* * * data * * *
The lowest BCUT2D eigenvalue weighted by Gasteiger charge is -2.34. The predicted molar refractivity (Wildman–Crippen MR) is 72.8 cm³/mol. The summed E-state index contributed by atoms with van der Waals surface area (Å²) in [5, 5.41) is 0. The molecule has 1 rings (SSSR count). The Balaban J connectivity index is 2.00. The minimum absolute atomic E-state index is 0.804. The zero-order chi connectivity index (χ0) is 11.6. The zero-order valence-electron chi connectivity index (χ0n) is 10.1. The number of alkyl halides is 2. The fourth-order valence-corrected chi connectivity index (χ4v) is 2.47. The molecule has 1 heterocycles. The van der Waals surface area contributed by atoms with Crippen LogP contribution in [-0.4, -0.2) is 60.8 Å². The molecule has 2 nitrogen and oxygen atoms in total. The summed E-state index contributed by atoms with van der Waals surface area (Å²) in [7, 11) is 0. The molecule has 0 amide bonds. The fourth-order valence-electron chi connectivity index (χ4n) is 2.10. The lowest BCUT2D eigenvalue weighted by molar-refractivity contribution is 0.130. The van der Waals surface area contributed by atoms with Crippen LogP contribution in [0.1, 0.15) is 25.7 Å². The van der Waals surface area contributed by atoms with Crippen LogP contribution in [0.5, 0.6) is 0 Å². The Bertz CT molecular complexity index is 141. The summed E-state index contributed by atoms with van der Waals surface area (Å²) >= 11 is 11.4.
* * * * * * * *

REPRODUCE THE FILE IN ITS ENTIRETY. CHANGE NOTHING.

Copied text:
The lowest BCUT2D eigenvalue weighted by Gasteiger charge is -2.34. The predicted molar refractivity (Wildman–Crippen MR) is 72.8 cm³/mol. The summed E-state index contributed by atoms with van der Waals surface area (Å²) in [5, 5.41) is 0. The molecule has 1 rings (SSSR count). The Balaban J connectivity index is 2.00. The minimum absolute atomic E-state index is 0.804. The zero-order chi connectivity index (χ0) is 11.6. The zero-order valence-electron chi connectivity index (χ0n) is 10.1. The number of alkyl halides is 2. The fourth-order valence-corrected chi connectivity index (χ4v) is 2.47. The molecule has 1 heterocycles. The van der Waals surface area contributed by atoms with Crippen LogP contribution in [-0.4, -0.2) is 60.8 Å². The molecule has 2 nitrogen and oxygen atoms in total. The summed E-state index contributed by atoms with van der Waals surface area (Å²) in [7, 11) is 0. The molecule has 0 amide bonds. The fourth-order valence-electron chi connectivity index (χ4n) is 2.10. The lowest BCUT2D eigenvalue weighted by molar-refractivity contribution is 0.130. The van der Waals surface area contributed by atoms with Crippen LogP contribution in [0.1, 0.15) is 25.7 Å². The van der Waals surface area contributed by atoms with Crippen LogP contribution in [0.5, 0.6) is 0 Å². The Bertz CT molecular complexity index is 141. The summed E-state index contributed by atoms with van der Waals surface area (Å²) >= 11 is 11.4.